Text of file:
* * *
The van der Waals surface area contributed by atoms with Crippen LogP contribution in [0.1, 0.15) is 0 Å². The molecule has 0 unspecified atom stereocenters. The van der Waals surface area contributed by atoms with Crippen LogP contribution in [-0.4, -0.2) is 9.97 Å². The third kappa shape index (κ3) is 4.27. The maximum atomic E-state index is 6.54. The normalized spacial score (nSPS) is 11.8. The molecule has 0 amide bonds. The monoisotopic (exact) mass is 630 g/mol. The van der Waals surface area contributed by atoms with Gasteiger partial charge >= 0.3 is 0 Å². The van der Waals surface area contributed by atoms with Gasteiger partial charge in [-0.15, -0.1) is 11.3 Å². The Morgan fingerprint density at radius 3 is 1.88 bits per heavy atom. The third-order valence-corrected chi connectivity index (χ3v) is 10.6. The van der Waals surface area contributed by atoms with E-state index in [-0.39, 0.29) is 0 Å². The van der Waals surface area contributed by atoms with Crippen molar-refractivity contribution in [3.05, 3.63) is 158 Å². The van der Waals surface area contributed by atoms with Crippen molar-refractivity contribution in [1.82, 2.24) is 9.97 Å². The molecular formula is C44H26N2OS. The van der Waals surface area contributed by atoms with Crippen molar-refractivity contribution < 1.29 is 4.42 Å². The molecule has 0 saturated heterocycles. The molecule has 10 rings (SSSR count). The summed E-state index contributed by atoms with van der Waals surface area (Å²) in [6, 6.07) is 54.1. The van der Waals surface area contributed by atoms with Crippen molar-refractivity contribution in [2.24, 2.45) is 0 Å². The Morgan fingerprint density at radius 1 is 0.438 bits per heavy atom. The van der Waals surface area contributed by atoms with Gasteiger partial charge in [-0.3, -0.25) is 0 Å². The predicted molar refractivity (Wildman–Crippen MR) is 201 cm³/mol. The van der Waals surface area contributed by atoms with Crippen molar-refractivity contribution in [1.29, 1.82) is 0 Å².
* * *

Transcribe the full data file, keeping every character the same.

The van der Waals surface area contributed by atoms with Crippen LogP contribution in [0.1, 0.15) is 0 Å². The molecule has 0 unspecified atom stereocenters. The van der Waals surface area contributed by atoms with Crippen LogP contribution in [-0.4, -0.2) is 9.97 Å². The third kappa shape index (κ3) is 4.27. The maximum atomic E-state index is 6.54. The normalized spacial score (nSPS) is 11.8. The molecule has 0 amide bonds. The monoisotopic (exact) mass is 630 g/mol. The van der Waals surface area contributed by atoms with Gasteiger partial charge >= 0.3 is 0 Å². The van der Waals surface area contributed by atoms with Gasteiger partial charge in [-0.15, -0.1) is 11.3 Å². The Morgan fingerprint density at radius 3 is 1.88 bits per heavy atom. The third-order valence-corrected chi connectivity index (χ3v) is 10.6. The van der Waals surface area contributed by atoms with E-state index in [-0.39, 0.29) is 0 Å². The van der Waals surface area contributed by atoms with Crippen molar-refractivity contribution in [3.05, 3.63) is 158 Å². The van der Waals surface area contributed by atoms with Crippen molar-refractivity contribution in [1.82, 2.24) is 9.97 Å². The molecular formula is C44H26N2OS. The van der Waals surface area contributed by atoms with Crippen molar-refractivity contribution < 1.29 is 4.42 Å². The molecule has 0 saturated heterocycles. The molecule has 10 rings (SSSR count). The summed E-state index contributed by atoms with van der Waals surface area (Å²) in [6, 6.07) is 54.1. The van der Waals surface area contributed by atoms with Crippen molar-refractivity contribution in [2.24, 2.45) is 0 Å². The Morgan fingerprint density at radius 1 is 0.438 bits per heavy atom. The van der Waals surface area contributed by atoms with Gasteiger partial charge in [-0.3, -0.25) is 0 Å². The predicted molar refractivity (Wildman–Crippen MR) is 201 cm³/mol. The van der Waals surface area contributed by atoms with Crippen molar-refractivity contribution in [1.29, 1.82) is 0 Å².